Indeterminism and the causal Markov condition

The causal Markov condition (CMC) plays an important role in much recent work on the problem of causal inference from statistical data. It is commonly thought that the CMC is a more problematic assumption for genuinely indeterministic systems than for deterministic ones. In this essay, I critically examine this proposition. I show how the usual motivation for the CMC—that it is true of any acyclic, deterministic causal system in which the exogenous variables are independent—can be extended to the indeterministic case. In light of this result, I consider several arguments for supposing indeterminism a particularly hostile environment for the CMC, but conclude that none are persuasive. Introduction Functional models and directed graphs The causal Markov theorem The causal Markov theorem and genuine indeterminism Are the exogenous variables independent? EPR Conclusion.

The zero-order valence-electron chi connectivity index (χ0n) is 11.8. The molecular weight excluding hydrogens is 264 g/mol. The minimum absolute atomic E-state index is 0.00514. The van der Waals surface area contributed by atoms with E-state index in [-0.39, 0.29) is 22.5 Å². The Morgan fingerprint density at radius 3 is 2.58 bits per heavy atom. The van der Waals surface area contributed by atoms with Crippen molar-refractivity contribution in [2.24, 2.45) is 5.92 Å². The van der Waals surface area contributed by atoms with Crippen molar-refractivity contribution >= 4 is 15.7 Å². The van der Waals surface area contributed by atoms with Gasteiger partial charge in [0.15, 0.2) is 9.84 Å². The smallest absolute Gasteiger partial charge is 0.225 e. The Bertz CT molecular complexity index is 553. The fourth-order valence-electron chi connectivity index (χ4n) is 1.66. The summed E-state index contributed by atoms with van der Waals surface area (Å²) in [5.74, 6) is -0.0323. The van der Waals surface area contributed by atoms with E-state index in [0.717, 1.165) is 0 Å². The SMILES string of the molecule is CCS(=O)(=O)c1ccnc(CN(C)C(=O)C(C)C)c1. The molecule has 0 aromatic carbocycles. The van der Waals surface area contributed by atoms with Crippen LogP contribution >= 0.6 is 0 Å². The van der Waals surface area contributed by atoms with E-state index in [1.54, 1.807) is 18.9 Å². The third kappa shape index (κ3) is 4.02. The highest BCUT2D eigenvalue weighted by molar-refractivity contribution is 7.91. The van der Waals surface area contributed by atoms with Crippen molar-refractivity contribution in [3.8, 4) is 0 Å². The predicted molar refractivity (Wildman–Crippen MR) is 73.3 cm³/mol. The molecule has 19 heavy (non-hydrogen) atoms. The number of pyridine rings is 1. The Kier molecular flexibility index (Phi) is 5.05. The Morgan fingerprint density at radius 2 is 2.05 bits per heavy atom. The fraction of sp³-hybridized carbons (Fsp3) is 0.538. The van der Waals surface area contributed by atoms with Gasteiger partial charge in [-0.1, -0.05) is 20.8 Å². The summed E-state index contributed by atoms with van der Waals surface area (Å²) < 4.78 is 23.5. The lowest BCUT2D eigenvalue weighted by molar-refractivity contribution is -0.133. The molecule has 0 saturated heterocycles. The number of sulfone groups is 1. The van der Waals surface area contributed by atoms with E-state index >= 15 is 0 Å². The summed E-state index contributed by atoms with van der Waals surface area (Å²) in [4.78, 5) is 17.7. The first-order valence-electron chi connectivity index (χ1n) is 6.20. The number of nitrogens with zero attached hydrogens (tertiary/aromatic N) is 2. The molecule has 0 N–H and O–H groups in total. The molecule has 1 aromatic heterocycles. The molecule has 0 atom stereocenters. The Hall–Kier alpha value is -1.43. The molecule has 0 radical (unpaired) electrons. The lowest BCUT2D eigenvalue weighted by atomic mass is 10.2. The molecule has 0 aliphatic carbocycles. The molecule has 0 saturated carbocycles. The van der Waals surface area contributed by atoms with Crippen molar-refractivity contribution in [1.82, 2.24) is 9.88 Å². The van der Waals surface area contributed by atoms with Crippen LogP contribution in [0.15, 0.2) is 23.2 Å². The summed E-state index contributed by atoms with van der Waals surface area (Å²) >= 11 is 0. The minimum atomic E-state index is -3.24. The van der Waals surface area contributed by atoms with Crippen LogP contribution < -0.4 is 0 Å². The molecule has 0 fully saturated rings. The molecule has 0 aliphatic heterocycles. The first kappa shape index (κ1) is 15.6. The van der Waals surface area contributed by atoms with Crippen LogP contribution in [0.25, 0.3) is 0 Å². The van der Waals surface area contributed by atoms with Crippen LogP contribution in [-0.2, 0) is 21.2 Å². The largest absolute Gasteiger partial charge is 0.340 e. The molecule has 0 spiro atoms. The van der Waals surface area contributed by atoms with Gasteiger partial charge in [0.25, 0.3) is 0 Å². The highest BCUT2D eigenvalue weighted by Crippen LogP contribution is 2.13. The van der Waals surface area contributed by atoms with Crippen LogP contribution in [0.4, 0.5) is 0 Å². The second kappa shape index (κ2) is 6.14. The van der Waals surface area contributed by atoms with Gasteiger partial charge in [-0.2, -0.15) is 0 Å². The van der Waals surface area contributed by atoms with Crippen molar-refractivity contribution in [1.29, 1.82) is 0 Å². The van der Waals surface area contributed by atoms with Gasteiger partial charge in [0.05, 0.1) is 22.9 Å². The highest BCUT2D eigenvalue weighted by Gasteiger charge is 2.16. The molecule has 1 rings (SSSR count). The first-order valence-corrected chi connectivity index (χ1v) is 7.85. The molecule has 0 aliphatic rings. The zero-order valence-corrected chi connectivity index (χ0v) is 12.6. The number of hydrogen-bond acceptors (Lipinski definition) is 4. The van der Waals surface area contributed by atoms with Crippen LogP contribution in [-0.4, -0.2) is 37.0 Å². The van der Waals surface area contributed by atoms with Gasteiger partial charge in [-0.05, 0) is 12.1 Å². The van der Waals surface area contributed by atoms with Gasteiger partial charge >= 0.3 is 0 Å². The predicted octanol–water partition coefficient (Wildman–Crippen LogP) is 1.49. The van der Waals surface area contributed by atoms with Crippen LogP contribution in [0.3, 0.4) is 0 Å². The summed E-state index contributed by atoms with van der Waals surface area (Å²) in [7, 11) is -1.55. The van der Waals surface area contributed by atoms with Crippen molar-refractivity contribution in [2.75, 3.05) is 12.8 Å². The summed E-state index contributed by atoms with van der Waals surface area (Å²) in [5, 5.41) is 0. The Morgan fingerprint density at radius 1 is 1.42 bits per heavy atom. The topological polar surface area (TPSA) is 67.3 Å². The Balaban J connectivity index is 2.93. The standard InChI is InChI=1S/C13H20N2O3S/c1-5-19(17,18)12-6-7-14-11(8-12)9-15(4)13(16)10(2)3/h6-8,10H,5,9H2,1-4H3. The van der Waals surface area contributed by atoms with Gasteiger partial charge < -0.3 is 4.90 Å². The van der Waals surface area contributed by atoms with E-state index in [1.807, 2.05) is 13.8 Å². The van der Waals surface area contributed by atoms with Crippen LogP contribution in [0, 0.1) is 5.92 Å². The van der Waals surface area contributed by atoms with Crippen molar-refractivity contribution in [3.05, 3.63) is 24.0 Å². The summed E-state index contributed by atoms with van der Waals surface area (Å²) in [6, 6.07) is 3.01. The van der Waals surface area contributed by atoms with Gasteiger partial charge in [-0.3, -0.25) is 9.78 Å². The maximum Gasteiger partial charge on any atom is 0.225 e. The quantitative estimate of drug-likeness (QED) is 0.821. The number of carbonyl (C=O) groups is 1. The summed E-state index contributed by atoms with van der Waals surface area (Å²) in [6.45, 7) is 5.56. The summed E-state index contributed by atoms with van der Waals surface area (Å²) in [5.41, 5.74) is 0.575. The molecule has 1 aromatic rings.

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DOI 10.1093/phisci/axi101
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Jim Bogen (2008). Causally Productive Activities. Studies in History and Philosophy of Science Part A 39 (1):112-123.
Conor Mayo-Wilson (2014). The Limits of Piecemeal Causal Inference. British Journal for the Philosophy of Science 65 (2):213-249.

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DM Hausman & J. Woodward (1999). Independence, Invariance and the Causal Markov Condition. British Journal for the Philosophy of Science 50 (4):521-583.
Daniel Steel (2006). Comment on Hausman & Woodward on the Causal Markov Condition. British Journal for the Philosophy of Science 57 (1):219-231.

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